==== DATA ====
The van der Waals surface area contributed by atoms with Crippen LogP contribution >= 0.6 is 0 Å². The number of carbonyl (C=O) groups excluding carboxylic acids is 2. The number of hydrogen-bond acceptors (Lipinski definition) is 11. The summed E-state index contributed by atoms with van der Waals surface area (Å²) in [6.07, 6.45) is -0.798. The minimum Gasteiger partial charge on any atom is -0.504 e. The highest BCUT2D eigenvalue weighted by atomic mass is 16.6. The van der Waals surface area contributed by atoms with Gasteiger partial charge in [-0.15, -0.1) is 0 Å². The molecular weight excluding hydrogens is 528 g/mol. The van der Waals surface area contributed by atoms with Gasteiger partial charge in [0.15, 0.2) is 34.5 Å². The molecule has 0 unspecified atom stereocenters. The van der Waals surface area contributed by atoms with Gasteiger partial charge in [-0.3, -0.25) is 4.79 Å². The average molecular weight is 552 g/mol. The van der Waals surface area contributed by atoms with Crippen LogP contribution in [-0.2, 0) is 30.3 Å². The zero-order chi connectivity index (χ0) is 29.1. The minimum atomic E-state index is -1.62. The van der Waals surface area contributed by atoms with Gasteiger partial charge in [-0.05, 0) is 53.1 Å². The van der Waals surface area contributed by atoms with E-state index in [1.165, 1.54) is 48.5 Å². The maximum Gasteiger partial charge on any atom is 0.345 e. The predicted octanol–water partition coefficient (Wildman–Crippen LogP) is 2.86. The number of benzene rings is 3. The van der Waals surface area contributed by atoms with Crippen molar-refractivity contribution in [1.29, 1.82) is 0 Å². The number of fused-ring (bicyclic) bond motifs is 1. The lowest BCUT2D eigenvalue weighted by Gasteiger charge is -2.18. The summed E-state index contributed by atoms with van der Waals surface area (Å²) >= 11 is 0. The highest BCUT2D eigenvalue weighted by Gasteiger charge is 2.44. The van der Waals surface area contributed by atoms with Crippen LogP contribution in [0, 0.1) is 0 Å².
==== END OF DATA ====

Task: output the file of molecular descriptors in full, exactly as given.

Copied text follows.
The van der Waals surface area contributed by atoms with Crippen LogP contribution >= 0.6 is 0 Å². The number of carbonyl (C=O) groups excluding carboxylic acids is 2. The number of hydrogen-bond acceptors (Lipinski definition) is 11. The summed E-state index contributed by atoms with van der Waals surface area (Å²) in [6.07, 6.45) is -0.798. The minimum Gasteiger partial charge on any atom is -0.504 e. The highest BCUT2D eigenvalue weighted by atomic mass is 16.6. The van der Waals surface area contributed by atoms with Gasteiger partial charge in [-0.15, -0.1) is 0 Å². The molecular weight excluding hydrogens is 528 g/mol. The van der Waals surface area contributed by atoms with Gasteiger partial charge in [0.15, 0.2) is 34.5 Å². The molecule has 0 unspecified atom stereocenters. The van der Waals surface area contributed by atoms with Gasteiger partial charge in [-0.3, -0.25) is 4.79 Å². The average molecular weight is 552 g/mol. The van der Waals surface area contributed by atoms with Crippen LogP contribution in [-0.2, 0) is 30.3 Å². The zero-order chi connectivity index (χ0) is 29.1. The minimum atomic E-state index is -1.62. The van der Waals surface area contributed by atoms with Gasteiger partial charge in [-0.05, 0) is 53.1 Å². The van der Waals surface area contributed by atoms with E-state index in [1.165, 1.54) is 48.5 Å². The maximum Gasteiger partial charge on any atom is 0.345 e. The predicted octanol–water partition coefficient (Wildman–Crippen LogP) is 2.86. The number of benzene rings is 3. The van der Waals surface area contributed by atoms with Crippen molar-refractivity contribution in [1.29, 1.82) is 0 Å². The number of fused-ring (bicyclic) bond motifs is 1. The lowest BCUT2D eigenvalue weighted by Gasteiger charge is -2.18. The summed E-state index contributed by atoms with van der Waals surface area (Å²) >= 11 is 0. The highest BCUT2D eigenvalue weighted by Gasteiger charge is 2.44. The van der Waals surface area contributed by atoms with Crippen LogP contribution in [0, 0.1) is 0 Å².